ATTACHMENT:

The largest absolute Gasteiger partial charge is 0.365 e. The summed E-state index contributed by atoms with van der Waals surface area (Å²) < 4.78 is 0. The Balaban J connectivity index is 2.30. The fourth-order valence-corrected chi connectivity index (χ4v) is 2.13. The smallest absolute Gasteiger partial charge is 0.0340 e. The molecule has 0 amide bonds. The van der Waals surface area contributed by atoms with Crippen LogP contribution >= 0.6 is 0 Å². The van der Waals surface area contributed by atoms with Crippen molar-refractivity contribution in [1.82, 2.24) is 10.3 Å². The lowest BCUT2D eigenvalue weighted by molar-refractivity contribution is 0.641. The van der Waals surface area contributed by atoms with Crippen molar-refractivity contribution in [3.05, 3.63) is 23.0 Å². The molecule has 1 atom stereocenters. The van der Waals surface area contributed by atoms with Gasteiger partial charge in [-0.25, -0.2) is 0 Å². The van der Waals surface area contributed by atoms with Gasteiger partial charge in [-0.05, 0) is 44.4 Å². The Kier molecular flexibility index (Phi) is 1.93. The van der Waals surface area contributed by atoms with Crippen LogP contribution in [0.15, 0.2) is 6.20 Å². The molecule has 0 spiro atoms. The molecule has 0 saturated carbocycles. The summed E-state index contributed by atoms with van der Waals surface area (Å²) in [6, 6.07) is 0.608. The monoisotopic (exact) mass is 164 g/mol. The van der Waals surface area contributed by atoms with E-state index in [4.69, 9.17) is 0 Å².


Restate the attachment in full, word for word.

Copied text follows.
The largest absolute Gasteiger partial charge is 0.365 e. The summed E-state index contributed by atoms with van der Waals surface area (Å²) < 4.78 is 0. The Balaban J connectivity index is 2.30. The fourth-order valence-corrected chi connectivity index (χ4v) is 2.13. The smallest absolute Gasteiger partial charge is 0.0340 e. The molecule has 0 amide bonds. The van der Waals surface area contributed by atoms with Crippen LogP contribution >= 0.6 is 0 Å². The van der Waals surface area contributed by atoms with Crippen molar-refractivity contribution in [1.82, 2.24) is 10.3 Å². The lowest BCUT2D eigenvalue weighted by molar-refractivity contribution is 0.641. The van der Waals surface area contributed by atoms with Crippen molar-refractivity contribution in [3.05, 3.63) is 23.0 Å². The molecule has 1 atom stereocenters. The van der Waals surface area contributed by atoms with Gasteiger partial charge in [-0.25, -0.2) is 0 Å². The van der Waals surface area contributed by atoms with Gasteiger partial charge in [-0.05, 0) is 44.4 Å². The Kier molecular flexibility index (Phi) is 1.93. The van der Waals surface area contributed by atoms with Crippen LogP contribution in [0.15, 0.2) is 6.20 Å². The molecule has 0 spiro atoms. The molecule has 0 saturated carbocycles. The summed E-state index contributed by atoms with van der Waals surface area (Å²) in [6, 6.07) is 0.608. The monoisotopic (exact) mass is 164 g/mol. The van der Waals surface area contributed by atoms with E-state index in [4.69, 9.17) is 0 Å².